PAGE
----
How volunteering can advance your career
Verb. Voluncareer – to work for an organisation without payment whilst acquiring relevant professional skills to advance your career.
Do you like it? We made it up ourselves! Well, the word that is but the concept of ‘voluncareering’ is nothing new.
Competition in the workforce is tough. Job candidates now have to work harder than ever to differentiate themselves and attract the attention of employers.
Take for example Marijana. Marijana has always wanted to be a teacher. After applying for a Masters of Education at LaTrobe University and successfully passing the various admissions tests, Marijana discovered that applicants with experience working with children would be given preference over those without.
Marijana visited SEEK Volunteer and searched under ‘Education’. She was surprised to find so many opportunities to work with children in her area. One which caught her attention was working with Ardoch to support disadvantaged children.
After sitting a half hour interview and undergoing the relevant police and Working With Children checks, Marjiana was delighted to be accepted into two placements – one at a kindergarten and the other at a primary school.
“Working with Ardoch has been such a positive experience, not only for me personally but it has also been advantageous for my studies and career,’ says Marijana.
“I get so much hands-on experience working with children both in pre-school and primary school age, all the while confirming that teaching is definitely what I want to do with my life.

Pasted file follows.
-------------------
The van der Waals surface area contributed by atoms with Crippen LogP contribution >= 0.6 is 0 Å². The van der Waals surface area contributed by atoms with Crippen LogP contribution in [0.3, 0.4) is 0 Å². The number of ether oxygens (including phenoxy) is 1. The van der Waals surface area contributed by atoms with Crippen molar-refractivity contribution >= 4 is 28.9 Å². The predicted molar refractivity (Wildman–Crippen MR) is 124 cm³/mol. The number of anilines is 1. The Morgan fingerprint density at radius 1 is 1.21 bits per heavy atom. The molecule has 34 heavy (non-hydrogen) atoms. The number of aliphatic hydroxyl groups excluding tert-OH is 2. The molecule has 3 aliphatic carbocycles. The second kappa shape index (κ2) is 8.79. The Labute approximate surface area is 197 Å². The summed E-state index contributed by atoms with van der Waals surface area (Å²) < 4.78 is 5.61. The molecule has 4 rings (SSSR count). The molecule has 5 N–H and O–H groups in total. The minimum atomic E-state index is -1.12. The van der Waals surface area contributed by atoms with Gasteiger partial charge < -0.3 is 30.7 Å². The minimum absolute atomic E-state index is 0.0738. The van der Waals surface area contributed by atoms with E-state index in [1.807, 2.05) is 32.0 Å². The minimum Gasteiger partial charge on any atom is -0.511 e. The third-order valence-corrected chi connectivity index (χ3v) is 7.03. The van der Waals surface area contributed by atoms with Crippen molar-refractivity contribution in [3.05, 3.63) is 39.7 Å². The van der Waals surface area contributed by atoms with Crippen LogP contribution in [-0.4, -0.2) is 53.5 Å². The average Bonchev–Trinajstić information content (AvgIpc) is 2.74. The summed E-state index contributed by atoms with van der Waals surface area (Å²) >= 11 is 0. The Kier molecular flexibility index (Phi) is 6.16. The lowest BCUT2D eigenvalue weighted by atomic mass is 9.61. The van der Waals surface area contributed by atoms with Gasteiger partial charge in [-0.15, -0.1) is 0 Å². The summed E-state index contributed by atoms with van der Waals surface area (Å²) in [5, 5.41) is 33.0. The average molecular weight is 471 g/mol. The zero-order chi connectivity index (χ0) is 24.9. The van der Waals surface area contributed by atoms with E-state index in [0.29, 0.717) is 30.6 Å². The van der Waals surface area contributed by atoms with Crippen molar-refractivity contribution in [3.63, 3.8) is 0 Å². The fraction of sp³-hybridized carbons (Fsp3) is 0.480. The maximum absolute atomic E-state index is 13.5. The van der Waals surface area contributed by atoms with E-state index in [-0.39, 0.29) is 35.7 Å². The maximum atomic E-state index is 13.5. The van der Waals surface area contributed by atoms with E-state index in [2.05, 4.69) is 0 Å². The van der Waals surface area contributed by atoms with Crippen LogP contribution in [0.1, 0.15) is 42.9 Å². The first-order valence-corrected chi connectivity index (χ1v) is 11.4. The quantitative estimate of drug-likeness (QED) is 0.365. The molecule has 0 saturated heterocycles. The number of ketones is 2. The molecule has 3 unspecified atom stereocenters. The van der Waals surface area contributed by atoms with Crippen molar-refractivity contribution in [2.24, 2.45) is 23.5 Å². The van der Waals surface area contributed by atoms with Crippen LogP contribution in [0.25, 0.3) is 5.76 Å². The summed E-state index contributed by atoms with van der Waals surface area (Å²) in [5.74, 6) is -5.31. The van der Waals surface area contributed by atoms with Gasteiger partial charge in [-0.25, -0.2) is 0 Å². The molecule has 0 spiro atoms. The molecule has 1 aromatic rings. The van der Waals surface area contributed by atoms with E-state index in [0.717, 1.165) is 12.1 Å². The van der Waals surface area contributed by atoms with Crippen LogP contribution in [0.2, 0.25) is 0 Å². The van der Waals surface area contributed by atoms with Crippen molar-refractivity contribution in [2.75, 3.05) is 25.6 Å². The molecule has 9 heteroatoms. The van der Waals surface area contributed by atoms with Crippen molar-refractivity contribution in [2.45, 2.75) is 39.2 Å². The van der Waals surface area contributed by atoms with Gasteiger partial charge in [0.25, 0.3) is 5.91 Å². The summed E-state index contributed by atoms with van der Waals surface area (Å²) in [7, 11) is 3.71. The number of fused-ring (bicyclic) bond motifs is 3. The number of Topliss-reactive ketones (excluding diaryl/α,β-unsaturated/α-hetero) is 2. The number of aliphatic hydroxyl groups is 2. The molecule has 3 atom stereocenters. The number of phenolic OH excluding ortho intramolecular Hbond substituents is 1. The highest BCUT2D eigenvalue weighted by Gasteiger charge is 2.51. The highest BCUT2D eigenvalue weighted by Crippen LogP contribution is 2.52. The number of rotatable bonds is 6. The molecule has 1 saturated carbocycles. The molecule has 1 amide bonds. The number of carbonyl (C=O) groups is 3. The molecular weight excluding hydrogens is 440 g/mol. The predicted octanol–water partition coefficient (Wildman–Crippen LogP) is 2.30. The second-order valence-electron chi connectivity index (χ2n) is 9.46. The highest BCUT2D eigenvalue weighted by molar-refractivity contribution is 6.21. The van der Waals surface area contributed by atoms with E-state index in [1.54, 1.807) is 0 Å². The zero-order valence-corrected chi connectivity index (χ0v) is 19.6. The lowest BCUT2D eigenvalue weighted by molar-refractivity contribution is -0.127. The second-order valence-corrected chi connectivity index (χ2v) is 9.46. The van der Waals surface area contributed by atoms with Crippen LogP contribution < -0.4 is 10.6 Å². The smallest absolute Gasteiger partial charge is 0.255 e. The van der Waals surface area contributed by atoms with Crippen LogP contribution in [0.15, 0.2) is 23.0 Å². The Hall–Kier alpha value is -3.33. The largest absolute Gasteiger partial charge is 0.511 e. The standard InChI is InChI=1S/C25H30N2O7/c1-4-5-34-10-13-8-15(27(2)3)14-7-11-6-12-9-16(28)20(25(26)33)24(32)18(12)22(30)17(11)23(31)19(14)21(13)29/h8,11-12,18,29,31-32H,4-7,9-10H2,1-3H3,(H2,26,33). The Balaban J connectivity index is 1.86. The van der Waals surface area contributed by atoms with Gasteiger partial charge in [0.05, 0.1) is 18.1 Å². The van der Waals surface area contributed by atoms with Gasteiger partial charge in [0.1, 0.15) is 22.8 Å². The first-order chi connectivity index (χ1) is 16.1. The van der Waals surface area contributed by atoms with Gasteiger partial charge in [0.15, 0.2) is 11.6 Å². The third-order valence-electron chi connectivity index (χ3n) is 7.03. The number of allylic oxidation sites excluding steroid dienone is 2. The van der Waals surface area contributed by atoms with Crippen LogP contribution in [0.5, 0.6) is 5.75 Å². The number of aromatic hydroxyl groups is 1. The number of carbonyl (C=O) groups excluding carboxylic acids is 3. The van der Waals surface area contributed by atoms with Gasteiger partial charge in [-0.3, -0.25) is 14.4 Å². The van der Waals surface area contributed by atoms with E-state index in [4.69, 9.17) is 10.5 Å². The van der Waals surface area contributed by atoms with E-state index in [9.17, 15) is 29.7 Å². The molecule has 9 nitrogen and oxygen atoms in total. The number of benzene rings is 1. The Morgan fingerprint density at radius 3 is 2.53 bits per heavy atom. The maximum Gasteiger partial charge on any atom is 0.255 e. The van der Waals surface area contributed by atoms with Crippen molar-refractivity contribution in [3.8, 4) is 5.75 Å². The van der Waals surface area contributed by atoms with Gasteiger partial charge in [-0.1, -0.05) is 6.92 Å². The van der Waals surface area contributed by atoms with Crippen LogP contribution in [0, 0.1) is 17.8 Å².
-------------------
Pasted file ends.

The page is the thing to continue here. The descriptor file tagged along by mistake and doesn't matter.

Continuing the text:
“Competition for teaching jobs can be tough so another positive about my work with Ardoch is that I have also got some solid references to call on for when I start apply for teaching jobs”.
Despite a heavy study load, Marijana says fitting in her work with Ardoch around her university commitments hasn’t been a problem.
“I think many people are reluctant to commit to volunteering because they think they don’t have the time, however in my experience with Ardoch, they have been extremely flexible. For example, if I have a teaching placement, I simply give them a bit of notice and they find a replacement – they have been more than accommodating if I can’t make work for any reason”.
So why not follow the lead of Marijana and many others to give yourself an edge over other applicants in a crowed job market? Benefits of ‘voluncareering’ include:
- A chance to ‘try before you buy’ – work out if this is a field in which you could happily forge a career.
- Help develop your professional skills and give you invaluable hands on experience using these skills in a chosen field.
- Acquire additional transferrable skills such as adaptability and problem solving which will also be attractive to employers.
- Strengthen your professional network including potential referees.
- Help you stand out amongst other applicants. Volunteering in your chosen area puts words in to action, not only telling a prospective employer that you have ‘initiative, commitment and passion’ but demonstrating this through your actions.
For more expert advice on how to progress your career you can also visit Career Advice.